Self-driving golf carts: Autonomous vehicles share sidewalk space with pedestrians in six-day trial in Singaporean public garden

At the International Conference on Intelligent Robots and Systems in September, members of the Singapore-MIT Alliance for Research and Technology (SMART) and their colleagues will describe an experiment conducted over six days at a large public garden in Singapore, in which self-driving golf carts ferried 500 tourists around winding paths trafficked by pedestrians, bicyclists, and the occasional monitor lizard.

The experiments also tested an online booking system that enabled visitors to schedule pickups and drop-offs at any of 10 distinct stations scattered around the garden, automatically routing and redeploying the vehicles to accommodate all the requests.

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HITACHI ZEROS IN ON ENTERPRISE ARTIFICIAL INTELLIGENCE

In the B2B supply chain, technology is introducing significant improvements to the way businesses deal with each other. SaaS and Big Data have both played a role in making the supply chain more efficient. Hitachi’s new technology is propelling B2B supply chain technology even further with its new innovation — and one that is likely to impact more B2B business processes than supply chain management.

On Friday (Sept. 4), Japan-based technology conglomerate Hitachi revealed that it has developed supply chain artificial intelligence (AI) to help businesses manage their work orders and gain deeper insight into demand fluctuations.

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AI technology to eventually streamline the type of genocide and ethnic cleansing carried out by Planned Parenthood, experts warn

A who’s-who grouping of the world’s most prominent minds has signed onto a letter urging robotics researchers to be extremely cautious in developing artificial intelligence (AI) technology, warning that an inevitable military AI arms race could (and likely will) unfold, leading to “a third revolution in warfare.”

Apple co-founder Steve Wozniak, Tesla’s Elon Musk, scientist Stephen Hawking and more than 1,000 others, presenting at the recent International Joint Conference on Artificial Intelligence in Argentina, obviously see the writing on the wall: If AI technologies continue to develop unabated, they say, autonomous weapons systems that operate without human input will eventually commit atrocities like mass genocide and ethnic cleansing campaigns.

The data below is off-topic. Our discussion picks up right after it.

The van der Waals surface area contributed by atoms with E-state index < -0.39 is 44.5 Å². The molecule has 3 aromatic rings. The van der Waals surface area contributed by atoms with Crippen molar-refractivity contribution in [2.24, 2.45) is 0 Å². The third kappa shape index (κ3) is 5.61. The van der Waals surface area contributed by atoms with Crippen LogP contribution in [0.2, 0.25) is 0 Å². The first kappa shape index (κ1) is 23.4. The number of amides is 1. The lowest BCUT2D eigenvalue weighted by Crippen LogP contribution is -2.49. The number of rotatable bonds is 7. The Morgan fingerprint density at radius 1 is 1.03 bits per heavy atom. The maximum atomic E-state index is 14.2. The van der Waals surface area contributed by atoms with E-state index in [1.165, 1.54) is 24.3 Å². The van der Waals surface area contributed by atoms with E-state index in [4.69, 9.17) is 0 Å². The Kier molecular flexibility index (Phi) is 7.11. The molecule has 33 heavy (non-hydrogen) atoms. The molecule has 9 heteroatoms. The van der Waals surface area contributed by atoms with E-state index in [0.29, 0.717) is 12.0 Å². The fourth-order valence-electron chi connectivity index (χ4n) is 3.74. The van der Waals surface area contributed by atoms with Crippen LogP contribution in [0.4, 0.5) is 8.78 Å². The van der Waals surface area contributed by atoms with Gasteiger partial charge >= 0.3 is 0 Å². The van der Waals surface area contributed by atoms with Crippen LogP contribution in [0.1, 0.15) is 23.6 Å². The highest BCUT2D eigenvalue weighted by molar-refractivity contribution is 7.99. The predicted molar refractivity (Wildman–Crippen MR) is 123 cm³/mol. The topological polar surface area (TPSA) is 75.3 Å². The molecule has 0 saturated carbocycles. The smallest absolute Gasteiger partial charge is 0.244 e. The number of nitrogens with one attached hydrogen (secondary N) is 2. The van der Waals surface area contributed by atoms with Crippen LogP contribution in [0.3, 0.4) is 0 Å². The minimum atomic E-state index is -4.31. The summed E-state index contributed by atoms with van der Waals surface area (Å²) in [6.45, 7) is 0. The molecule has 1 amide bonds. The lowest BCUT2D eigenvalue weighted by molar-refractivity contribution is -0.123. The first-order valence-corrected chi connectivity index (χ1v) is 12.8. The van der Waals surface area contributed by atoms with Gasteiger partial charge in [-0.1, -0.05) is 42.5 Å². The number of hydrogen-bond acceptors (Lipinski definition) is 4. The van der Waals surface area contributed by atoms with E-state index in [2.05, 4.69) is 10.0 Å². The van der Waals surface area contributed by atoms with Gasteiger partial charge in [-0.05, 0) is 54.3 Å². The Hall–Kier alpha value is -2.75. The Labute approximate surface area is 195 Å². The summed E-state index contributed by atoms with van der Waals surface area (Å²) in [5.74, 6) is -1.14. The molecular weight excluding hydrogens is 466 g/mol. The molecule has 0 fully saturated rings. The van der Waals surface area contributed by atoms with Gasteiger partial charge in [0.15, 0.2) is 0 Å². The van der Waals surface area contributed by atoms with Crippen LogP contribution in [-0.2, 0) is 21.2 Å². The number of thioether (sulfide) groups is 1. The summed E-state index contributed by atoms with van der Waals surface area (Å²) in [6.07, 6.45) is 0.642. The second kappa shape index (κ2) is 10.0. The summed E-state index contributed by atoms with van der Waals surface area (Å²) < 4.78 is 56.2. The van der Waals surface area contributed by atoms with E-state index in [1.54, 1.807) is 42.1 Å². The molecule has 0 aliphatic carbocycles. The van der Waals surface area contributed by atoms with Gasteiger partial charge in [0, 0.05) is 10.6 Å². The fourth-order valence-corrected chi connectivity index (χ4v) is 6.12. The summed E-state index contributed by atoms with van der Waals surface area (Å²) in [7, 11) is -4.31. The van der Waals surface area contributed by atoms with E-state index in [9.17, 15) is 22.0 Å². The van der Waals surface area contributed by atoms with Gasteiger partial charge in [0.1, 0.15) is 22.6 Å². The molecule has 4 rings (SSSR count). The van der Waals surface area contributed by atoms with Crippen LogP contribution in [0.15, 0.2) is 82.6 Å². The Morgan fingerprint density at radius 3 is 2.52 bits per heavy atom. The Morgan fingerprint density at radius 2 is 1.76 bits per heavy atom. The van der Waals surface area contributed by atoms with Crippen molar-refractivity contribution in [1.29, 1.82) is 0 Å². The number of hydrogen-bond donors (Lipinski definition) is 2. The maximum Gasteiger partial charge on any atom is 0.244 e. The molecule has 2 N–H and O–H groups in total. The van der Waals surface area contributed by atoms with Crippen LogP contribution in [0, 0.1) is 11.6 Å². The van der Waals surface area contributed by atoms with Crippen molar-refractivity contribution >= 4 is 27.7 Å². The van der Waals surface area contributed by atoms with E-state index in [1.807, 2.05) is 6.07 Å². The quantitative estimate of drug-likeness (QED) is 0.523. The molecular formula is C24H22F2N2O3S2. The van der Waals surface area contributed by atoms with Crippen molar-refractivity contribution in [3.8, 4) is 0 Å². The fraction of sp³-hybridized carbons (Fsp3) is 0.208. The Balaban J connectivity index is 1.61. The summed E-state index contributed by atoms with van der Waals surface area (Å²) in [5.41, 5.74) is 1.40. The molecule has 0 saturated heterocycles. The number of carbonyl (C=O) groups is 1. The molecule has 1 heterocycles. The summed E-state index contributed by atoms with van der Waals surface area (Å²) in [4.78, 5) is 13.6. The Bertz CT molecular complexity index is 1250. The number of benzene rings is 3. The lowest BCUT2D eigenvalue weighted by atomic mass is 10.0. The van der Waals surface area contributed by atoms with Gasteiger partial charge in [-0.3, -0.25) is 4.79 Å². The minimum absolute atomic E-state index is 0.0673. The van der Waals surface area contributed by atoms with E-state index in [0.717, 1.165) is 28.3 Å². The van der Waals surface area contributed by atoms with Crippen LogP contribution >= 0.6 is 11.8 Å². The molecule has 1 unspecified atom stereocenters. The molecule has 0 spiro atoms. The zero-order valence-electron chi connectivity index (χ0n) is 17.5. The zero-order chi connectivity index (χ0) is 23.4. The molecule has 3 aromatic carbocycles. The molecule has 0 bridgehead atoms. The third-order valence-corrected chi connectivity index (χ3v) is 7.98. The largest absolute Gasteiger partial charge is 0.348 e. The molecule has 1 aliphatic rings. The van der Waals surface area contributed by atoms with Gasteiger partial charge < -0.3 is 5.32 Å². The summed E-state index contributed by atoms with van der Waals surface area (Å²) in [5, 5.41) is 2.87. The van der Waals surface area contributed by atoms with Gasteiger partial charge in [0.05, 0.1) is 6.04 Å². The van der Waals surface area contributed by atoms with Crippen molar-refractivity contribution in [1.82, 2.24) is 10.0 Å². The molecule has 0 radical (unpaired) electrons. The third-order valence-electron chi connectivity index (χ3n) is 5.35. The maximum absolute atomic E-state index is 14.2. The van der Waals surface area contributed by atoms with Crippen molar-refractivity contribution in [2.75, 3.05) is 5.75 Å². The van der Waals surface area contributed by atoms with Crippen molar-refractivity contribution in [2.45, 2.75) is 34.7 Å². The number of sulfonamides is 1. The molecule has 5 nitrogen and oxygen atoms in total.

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Why we need a legal definition of artificial intelligence

When we talk about artificial intelligence (AI) – which we have done lot recently, including my outline on The Conversation of liability and regulation issues – what do we actually mean?

AI experts and philosophers are beavering away on the issue. But having a usable definition of AI – and soon – is vital for regulation and governance because laws and policies simply will not operate without one.

This definition problem crops up in all regulatory contexts, from ensuring truthful use of the term “AI” in product advertising right through to establishing how next-generation automated weapons systems (AWSs) are treated under the laws of war.

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Artificial Intelligence Is Coming to IT, VMware CEO Says

Artificial intelligence will characterize the next major wave of IT innovation, according to Pat Gelsinger, CEO of VMware.

It was the concluding point of his Tuesday keynote at VMworld, which focused on the changing nature of the enterprise. As business becomes increasingly digital, mobile, and cloud-based, the way we run businesses ought to change as well, he said.

Those changes are happening already, but in the background, he sees AI starting to make its presence known. It’s true AI has been “on the way” for decades. But Gelsinger believes its time is finally imminent, and he’s not alone; he recounted a recent conversation with Stanford University President John Hennessey, who believes AI is the most important upcoming wave of technology.

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Artificial Intelligence Can Now Paint Like Art’s Greatest Masters